Asking for help at work can be very scary. And yet, the vast majority of people who do great work (and get awarded for it) ask for advice and help from others. In this episode, Simon walks us through the different steps one should take to ask for help professionally.
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Simon Kennell 0:00
Welcome back to another Talaera Bit! Wherever you are, I hope you're having a great day and a great start to your 2023. Last year was, yes, such a great experience. And we gained so many new listeners a lot of great feedback. So it's been amazing to watch our podcast grow and and all the help that we can give.
Speaking of help, well, today, we're talking about how to ask for help. So maybe you're starting off the new year, and you realize you have a lot of big projects to do. And you're going to need some help to do them well, right? Well, asking for help is one of the scariest things that we can do. And there's a reason for this, actually, you know, asking for help, can lead to getting rejected, right? And rejection, this really can cause a lot of pain - actually in the same region in your brain as physical pain and trauma, that actually stores in the same place. So when we get rejected, we really hold on to that a lot. Because, you know, we're social animals, we don't want to be left out from the tribe, right? So. So we kind of tend to be a little bit risk averse, right, which means we don't, we don't want to take the risk too often.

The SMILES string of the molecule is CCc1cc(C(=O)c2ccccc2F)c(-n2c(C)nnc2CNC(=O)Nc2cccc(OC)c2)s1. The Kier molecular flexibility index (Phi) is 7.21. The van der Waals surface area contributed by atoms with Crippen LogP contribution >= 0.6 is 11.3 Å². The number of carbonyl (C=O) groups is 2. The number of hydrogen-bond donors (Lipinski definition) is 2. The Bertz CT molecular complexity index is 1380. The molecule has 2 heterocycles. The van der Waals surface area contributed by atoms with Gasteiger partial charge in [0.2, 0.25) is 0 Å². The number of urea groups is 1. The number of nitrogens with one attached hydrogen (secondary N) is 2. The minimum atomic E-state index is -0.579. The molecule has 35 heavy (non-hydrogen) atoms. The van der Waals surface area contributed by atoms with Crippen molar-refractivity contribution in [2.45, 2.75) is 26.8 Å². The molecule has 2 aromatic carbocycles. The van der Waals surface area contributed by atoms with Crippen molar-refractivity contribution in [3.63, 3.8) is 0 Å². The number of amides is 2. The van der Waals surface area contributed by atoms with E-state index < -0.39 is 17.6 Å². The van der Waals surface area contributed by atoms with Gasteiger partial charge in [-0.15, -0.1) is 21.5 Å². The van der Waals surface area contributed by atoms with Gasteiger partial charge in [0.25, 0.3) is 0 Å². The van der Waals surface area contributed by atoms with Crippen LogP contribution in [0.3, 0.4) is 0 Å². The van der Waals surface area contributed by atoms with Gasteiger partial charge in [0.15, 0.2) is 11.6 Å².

Well, you can ask for help. And you can do it in a professional way, that kind of softens the risk a little bit. And we're going to talk about that today. Asking for help is super, super important. I can't stress that enough. If you want to become a more effective, more collaborative employee, and you know, people who ask for help, they actually do really great work. And when you ask for advice, you can have a better end product, which, you know, reflects better on you, right? As well, it's a great way for helping to build trust in your team, especially when you're working remotely. This, you know, these little signals, they add up. And they really help, you know, create a culture of trust, which is, you know, critical for high performance. Along with this trust, right, building collaboration at work, improves productivity, it improves performance, and it improves, you know, a better work quality at the end of the day. So these are all really great opportunities and comes through asking for help. Now, where do we start? Right?